WASHINGTON — President-elect Joe Biden delivered a celebratory message but one of healing and unity in his first remarks Saturday following a bitter and divisive battle for the presidency.

“America has always been shaped by inflections points, by moments in time we’ve made hard decisions about who we are what we want to be,” Biden said outside the Chase Center in Wilmington, Delaware, where cheers and the horns from hundreds of cars could be heard between his words. “Folks, we stand at an inflection point.”

His remarks came as President Donald Trump continues to contest the results of the cliffhanger election, arguing without evidence that hundreds of thousands of votes are in question. His address, in addition to setting the tone for a Biden transition and presidency, was a symbol that the Democrat was working to move the nation past the contentious election.

“Folks, the people of this nation have spoken,” Biden said, kicking off his 15-minute victory speech. “They’ve delivered a clear victory, a convincing victory, a victory for we the people.”

Joe Biden speaks to supporters early Nov. 4, 2020, in Wilmington, Delaware.

Biden to Trump supporters: ‘Let’s give each other a chance’

Calling it a “time to heal in America,” Biden promised to restore a spirit of civility, decency and compromise to the White House. He said it is part of an election “mandate from the American people,” setting a different tone from the tumultuous and divisive four years under Trump.

Biden also made a direct appeal to Trump supporters, some of whom protested the former vice president’s election win Saturday outside statehouses across the country.

”For all those of you who voted for President Trump, I understand the disappointment,” Biden said empathetically. “I’ve lost a couple of times myself. But now let’s give each other a chance. It’s time to put away the harsh rhetoric, lower the temperature, see each other again, listen to each other again.”

He stuck to his campaign’s core message to the end, telling Americans he will seek to “restore the soul of this nation.” He pledged to be a president who “seeks not to divide but unify, who doesn’t see red states and blue states, but only the United States.”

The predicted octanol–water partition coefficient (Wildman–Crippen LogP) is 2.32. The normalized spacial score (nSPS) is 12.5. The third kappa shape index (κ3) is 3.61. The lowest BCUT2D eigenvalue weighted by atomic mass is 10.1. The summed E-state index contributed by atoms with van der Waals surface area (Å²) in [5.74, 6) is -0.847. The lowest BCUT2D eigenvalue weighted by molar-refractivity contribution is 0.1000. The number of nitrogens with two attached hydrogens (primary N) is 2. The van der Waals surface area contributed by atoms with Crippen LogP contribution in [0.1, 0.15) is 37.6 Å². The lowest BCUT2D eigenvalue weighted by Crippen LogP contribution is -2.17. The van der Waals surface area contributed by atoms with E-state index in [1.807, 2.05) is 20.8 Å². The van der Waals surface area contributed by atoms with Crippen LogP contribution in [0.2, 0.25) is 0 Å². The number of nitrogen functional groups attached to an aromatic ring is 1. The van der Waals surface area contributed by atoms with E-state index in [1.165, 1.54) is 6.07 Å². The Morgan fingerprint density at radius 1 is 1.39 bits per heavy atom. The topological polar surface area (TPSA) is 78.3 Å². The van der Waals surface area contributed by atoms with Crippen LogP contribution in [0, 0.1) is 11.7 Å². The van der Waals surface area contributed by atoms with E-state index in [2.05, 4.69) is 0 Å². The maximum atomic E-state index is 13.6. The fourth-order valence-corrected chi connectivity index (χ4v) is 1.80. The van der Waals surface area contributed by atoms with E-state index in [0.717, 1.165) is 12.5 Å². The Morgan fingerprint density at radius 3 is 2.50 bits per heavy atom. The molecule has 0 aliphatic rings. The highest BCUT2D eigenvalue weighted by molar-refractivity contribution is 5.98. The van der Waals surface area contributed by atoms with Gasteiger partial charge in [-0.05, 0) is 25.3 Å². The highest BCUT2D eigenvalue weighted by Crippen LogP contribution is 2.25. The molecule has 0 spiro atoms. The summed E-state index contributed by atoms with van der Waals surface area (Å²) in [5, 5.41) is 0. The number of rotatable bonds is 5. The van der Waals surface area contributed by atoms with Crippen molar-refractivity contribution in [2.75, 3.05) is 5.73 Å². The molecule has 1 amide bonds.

“Let this grim era of demonization in America begin to end — here and now,” Biden said. “The refusal of Democrats and Republicans to cooperate with one another is not due to some mysterious force beyond our control. It’s a decision. It’s a choice we make. And if we can decide not to cooperate, then we can decide to cooperate.”

Vice President-elect Kamala Harris addresses the nation.

Harris, first woman elected VP, calls US a ‘country of possibilities’

Biden spoke hours after he crossed 270 electoral votes Saturday morning. Clinching a win in Pennsylvania put him over the top four days after Election Day as officials in several states continued to count a record volume of mail-in ballots cast during the coronavirus pandemic.

Biden, 77, the oldest president the country has elected, was introduced by Vice President-elect Kamala Harris, wearing all white in nod to the suffragist movement. The first female vice president, Harris said she wouldn’t be the last.

“Every little girl that’s watching tonight sees that this is a country of possibilities,” said Harris, who will also become the first African American and South Asian American vice president.

“For four years, you marched and organized for equality and justice, for our lives and for our planet,” said Harris, a U.S. senator from California. “And then you voted. And you delivered a clear message. You chose hope and unity, decency and science and, yes, truth.”

She gave a nod to the work that Black women specifically have put into this nation’s democracy. Black voters, particularly Black women, helped pushed Biden’s victory in the primary and onto victory to the White House.

“Women who fought and sacrificed so much for equality and liberty and justice for all,” she said, “including the Black women who are often, too often overlooked, but so often prove that they are the backbone of our democracy.”